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Island nations make progress towards sustainable blue economy transition

LONDON, England – Two Commonwealth member countries – Trinidad and Tobago and Antigua and Barbuda – are taking further steps to advance their transition to sustainable ‘blue’ economies, so that they can effectively tap into ocean resources and support long-term economic growth while also protecting marine and coastal ecosystems.

Over the next months, these governments will each trial a new ‘Rapid Readiness Assessment’ (RRA) to evaluate how prepared their national systems, structures and stakeholders are to make this transition. Building on progress already made in each country, the RRAs will help governments and stakeholders understand their current situation and identify both opportunities and gaps.

These assessments, coordinated under the Commonwealth Blue Charter programme with the United Nations Environment Program (UNEP), Howell Marine Consulting and the University of Portsmouth, will consider factors such as leadership, laws and policies, sustainable financing, stakeholder engagement and institutional infrastructure, among others. Government officials will work with experts to review the results and outline possible next steps towards the transition.

In the process, countries will also be introduced to UNEP’s Sustainable Blue Economy Transition Framework (SBE-TF) – the RRAs serve as a preliminary step towards its application. The SBE-TF model framework is designed to complement existing initiatives at the national, regional and global level, and can be customised to suit each nation’s unique set of needs.

Project lead, Dr Jeff Ardron from the Commonwealth Secretariat, said:

“Commonwealth ocean states are acutely aware of the vast ocean resources that exist within their waters as well as the need to protect the marine environment. We are pleased to be able to support Trinidad & Tobago and Antigua & Barbuda in developing sustainable blue economies, and thank them for their willingness to pilot this new methodology. Both face similar challenges as small island developing states, but they also have key economic differences. The rapid readiness assessments should pinpoint gaps and opportunities for each.”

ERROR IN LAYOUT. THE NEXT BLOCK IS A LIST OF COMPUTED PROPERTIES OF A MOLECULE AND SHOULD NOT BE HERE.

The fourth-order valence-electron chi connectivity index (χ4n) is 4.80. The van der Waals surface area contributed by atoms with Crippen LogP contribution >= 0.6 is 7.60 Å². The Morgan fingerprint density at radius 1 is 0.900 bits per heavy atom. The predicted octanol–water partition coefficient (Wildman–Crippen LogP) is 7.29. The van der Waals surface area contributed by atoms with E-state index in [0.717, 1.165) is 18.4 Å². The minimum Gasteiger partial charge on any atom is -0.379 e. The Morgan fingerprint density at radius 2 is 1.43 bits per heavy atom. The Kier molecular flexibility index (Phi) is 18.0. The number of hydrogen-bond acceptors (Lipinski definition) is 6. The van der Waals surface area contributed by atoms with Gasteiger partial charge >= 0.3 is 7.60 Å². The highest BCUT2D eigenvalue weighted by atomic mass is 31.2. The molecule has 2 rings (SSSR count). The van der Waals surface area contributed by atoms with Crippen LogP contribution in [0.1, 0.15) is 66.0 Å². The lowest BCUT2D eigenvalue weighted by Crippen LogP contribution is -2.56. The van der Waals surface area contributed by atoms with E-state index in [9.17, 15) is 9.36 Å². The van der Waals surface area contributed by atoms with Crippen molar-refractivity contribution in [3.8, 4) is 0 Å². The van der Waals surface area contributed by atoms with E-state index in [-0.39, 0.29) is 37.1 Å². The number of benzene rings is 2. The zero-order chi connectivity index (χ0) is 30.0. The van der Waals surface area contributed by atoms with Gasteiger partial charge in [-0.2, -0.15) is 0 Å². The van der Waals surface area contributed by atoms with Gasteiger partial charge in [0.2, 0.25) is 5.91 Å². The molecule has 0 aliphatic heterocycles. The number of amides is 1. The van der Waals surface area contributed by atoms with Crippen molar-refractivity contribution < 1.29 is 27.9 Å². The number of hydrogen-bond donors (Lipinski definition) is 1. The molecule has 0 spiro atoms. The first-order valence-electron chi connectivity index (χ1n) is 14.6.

UNEP project lead, Ole Vestergaard, said:

“Setting out pathways for sustainable blue economy transitions can help countries tackle the triple-planetary crises of climate change, nature loss and pollution. In doing so, it generates both economic, social and environmental benefits. We are pleased to work with Trinidad & Tobago and Antigua & Barbuda in pioneering this planning approach that makes the transition practical and real.”

During the first online discussion (pictured) held last week to familiarise stakeholders with the project, representatives from the partner governments thanked the Commonwealth, UNEP and other partners and welcomed the rapid readiness assessment process.

Acting Director of the Institute of Marine Affairs of Trinidad and Tobago, Dr Rahanna Juman emphasised:

“Our small island developing states, due to inherent small size and limited resources, simply do not have the tools and means to effectively harness the full potential of the blue economy. Therefore, initiatives such as the Sustainable Blue Economy rapid assessment tool can help us to better understand the possible next steps for sustainable blue economy transition.”

Acting Director of the Department of the Blue Economy for Antigua and Barbuda, Ann-Louise Hill, added:

“The sustainable blue economy promotes economic growth and improved livelihoods across a wide range of sectors, while ensuring the sustainable and responsible use of marine resources. Through a combination of workshops, information-gathering and analysis, this process will help us to identify and understand what is required to improve Antigua and Barbuda’s sustainable blue economy.”

The Commonwealth Blue Charter is an agreement by all 56 member countries to actively cooperate to support ocean action and meet commitments for sustainable ocean development. Its work programme is implemented through 10 Action Groups, led or co-led by 16 champion countries. To date, at least 46 Commonwealth countries have joined one or more Action Groups. The Commonwealth Blue Charter Action Group on Sustainable Blue Economy is championed by Kenya and Antigua and Barbuda.



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